His term in Ward 5 is up for election in November 2020, but mayor term goes until November 2022.
A committee comprised of what is shaping up to be more than a dozen Ward 6 residents on Wednesday evening, Jan. 22 will interview two of their ward neighbors, Chris Plante and Dylane Klatt, each of whom has thrown his hat in the ring for a second time over the past few months in the hopes of being appointed to fill the vacant Ward 6 seat on the Crookston City Council and finish the three years left on the term of Cindy Gjerswold, who resigned last fall.
Gjerswold resigned less than a year after being elected because her family relocated to rural Crookston.
The third Ward 6 resident who sought to be appointed last fall, Patty Dillabough, has informed the Times that she will not seek the seat this time around because she will be out of town when the interviews are conducted. Dillabough is also a member of the Crookston School Board.
An interview committee comprised of a couple Ward 6 residents and city council members last fall interviewed the trio and eventually chose Plante. But he eventually fell one vote short of being appointed by the shorthanded council – no Ward 6 representative and no Ward 5 representative since Dale Stainbrook is currently the presiding mayor and only votes at council meetings to break ties – so the council had to go back to square one.
This time around, council members have agreed to not be involved in the interviews. While they will strongly consider whichever candidate is chosen by the ward residents-only committee, at the advice of legal counsel they have not indicated they will automatically appoint the committee’s chosen candidate because that would amount to abdicating their authority, which violates the city charter. So the council still has the final say.
City Finance Director/Interim Administrator Angel Weasner will “be in charge” at the interviews on Jan. 22, Stainbrook said, while he suggested that council members “stay home on the couch.”
While council members won’t be directly involved, Ward 2 Council Member Steve Erickson said he wants “better questions” asked of the candidates this time around compared to last time that are “more relevant to Crookston.” Also, instead of ranking the candidates after the interviews and during the subsequent discussion, which is what happened last time, there will be paper ballots this time, with committee members simply indicating which candidate they recommend for appointment.
In late 2019, Stainbrook, the vice mayor, said he was willing to continue to serve as mayor in the wake of Guy Martin’s resignation as the council continued its efforts to fill the Ward 6 seat. Council members said they were pleased with Stainbrook’s performance and had no problem with him continuing to serve as mayor in the interim. But Stainbrook and council members also said that it was important to get him back to his seat representing Ward 5, which hasn’t had a vote on the council since Martin resigned.
This week, Stainbrook checked in with the council again, to see if they were still cool with him serving as mayor through the process of filling the Ward 6 vacancy, with the plan going forward continuing to be the council addressing the mayoral vacancy once someone is sitting in the Ward 6 chair.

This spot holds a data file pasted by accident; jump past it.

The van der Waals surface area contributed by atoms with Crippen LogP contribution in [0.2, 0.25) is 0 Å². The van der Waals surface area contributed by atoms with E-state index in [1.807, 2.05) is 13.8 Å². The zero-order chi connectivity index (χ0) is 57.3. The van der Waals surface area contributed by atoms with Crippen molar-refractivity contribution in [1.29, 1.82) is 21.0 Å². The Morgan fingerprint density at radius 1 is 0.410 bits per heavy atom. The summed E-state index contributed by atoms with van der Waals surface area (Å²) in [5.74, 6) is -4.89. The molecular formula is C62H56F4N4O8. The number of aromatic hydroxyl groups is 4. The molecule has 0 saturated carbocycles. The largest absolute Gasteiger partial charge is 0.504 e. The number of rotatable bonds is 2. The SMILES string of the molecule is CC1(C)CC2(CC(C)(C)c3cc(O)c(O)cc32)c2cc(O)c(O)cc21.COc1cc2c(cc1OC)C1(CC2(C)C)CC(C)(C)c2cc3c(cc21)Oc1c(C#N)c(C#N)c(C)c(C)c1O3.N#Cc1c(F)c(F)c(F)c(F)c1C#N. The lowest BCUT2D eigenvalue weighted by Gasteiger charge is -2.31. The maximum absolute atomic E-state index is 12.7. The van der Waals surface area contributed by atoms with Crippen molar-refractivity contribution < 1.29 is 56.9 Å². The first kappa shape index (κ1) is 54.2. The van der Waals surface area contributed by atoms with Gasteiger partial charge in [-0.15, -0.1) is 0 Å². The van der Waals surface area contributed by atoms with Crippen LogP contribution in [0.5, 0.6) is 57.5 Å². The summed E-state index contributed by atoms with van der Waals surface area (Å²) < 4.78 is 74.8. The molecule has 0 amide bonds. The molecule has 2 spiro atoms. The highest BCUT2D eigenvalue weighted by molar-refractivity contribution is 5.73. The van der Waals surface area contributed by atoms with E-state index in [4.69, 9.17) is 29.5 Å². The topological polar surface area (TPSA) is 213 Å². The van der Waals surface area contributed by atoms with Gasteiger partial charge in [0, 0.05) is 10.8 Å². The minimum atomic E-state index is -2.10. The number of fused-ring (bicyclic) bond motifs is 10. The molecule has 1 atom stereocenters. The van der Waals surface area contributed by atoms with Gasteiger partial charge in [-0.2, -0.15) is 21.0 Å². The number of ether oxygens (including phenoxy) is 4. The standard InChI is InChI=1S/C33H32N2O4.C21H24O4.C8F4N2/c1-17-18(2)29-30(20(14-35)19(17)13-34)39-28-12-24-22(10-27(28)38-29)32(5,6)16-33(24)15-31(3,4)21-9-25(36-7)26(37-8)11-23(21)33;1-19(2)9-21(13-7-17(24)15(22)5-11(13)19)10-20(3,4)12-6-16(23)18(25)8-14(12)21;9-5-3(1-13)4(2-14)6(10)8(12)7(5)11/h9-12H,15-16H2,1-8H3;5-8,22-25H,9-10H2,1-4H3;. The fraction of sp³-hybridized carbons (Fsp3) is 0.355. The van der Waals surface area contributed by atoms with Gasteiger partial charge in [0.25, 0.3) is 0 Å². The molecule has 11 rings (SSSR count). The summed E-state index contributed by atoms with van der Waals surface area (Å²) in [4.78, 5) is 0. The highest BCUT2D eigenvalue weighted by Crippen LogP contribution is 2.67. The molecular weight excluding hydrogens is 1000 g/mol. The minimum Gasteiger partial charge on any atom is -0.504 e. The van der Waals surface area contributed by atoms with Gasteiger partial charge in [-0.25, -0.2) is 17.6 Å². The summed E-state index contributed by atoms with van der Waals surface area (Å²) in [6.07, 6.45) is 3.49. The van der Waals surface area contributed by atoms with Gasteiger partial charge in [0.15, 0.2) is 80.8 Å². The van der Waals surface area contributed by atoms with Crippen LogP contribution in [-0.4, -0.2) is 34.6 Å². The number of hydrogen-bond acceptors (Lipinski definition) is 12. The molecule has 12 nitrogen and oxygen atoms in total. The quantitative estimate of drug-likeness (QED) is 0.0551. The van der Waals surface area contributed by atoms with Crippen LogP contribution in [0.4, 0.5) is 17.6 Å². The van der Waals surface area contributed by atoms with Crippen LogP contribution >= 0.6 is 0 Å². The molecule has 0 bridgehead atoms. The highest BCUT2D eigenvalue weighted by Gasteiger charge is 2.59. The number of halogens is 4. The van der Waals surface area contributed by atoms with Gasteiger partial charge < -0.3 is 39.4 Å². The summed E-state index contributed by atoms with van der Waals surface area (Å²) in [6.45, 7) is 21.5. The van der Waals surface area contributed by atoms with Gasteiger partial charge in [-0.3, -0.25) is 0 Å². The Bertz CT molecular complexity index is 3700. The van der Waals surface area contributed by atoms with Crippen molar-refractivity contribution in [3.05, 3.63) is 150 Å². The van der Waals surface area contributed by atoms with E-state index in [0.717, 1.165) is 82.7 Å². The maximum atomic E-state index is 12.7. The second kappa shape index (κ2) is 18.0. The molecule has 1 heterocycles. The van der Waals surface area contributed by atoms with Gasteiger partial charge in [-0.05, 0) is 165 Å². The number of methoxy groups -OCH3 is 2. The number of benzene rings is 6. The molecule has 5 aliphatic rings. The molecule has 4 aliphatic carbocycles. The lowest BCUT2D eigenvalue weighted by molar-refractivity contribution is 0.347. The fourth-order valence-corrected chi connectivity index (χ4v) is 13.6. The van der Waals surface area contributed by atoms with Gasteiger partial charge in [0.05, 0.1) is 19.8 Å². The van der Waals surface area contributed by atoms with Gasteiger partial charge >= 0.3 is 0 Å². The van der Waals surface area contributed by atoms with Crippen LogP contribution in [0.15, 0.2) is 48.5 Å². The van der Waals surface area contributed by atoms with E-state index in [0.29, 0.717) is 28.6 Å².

Early in the discussion at the Ways and Means Committee meeting, Ward 4 Council Member Don Cavalier made a motion to appoint Stainbrook mayor for the almost three years left on Martin’s term. Ward 3 Council Member Clayton Briggs seconded the motion. But a couple minutes later, after other council members voiced concerns about appointing Stainbrook in that fashion, Cavalier rescinded his motion and Briggs rescinded his second.
While council members continued to stress they’re pleased with Stainbrook’s work as mayor, they said no one previously said anything about simply appointing Stainbrook, whose Ward 5 seat is up for election in November 2020, mayor for three more years.
“This is not what we talked about before,” At Large Council Member Tom Vedbraaten said.
Council members then discussed what they said they’ve been hearing from their constituents, feedback that, Cavalier said, has people suggesting a process similar to what’s transpired over the past several months with the council trying and failing to fill the Ward 6 vacancy is not working, and that the council would be better off reaching out to someone in the community and appointing them when there are vacancies. (That’s similar to what the school board has done in recent years when there have been unanticipated resignations mid-term.)
“I’m hearing in my ward we need to move forward, we need to move on the mayor,” Cavalier said.
Stainbrook said that he, too, is hearing from his Ward 5 constituents that, whether he returns to his council seat or is appointed mayor, “They want us to do an appointment and not what we’ve been doing. They don’t want what we’re doing in Ward 6.”
Council members agreed that when they next meet on Jan. 27, they’ll arrive at a more specific plan going forward in regard to filling the mayoral vacancy.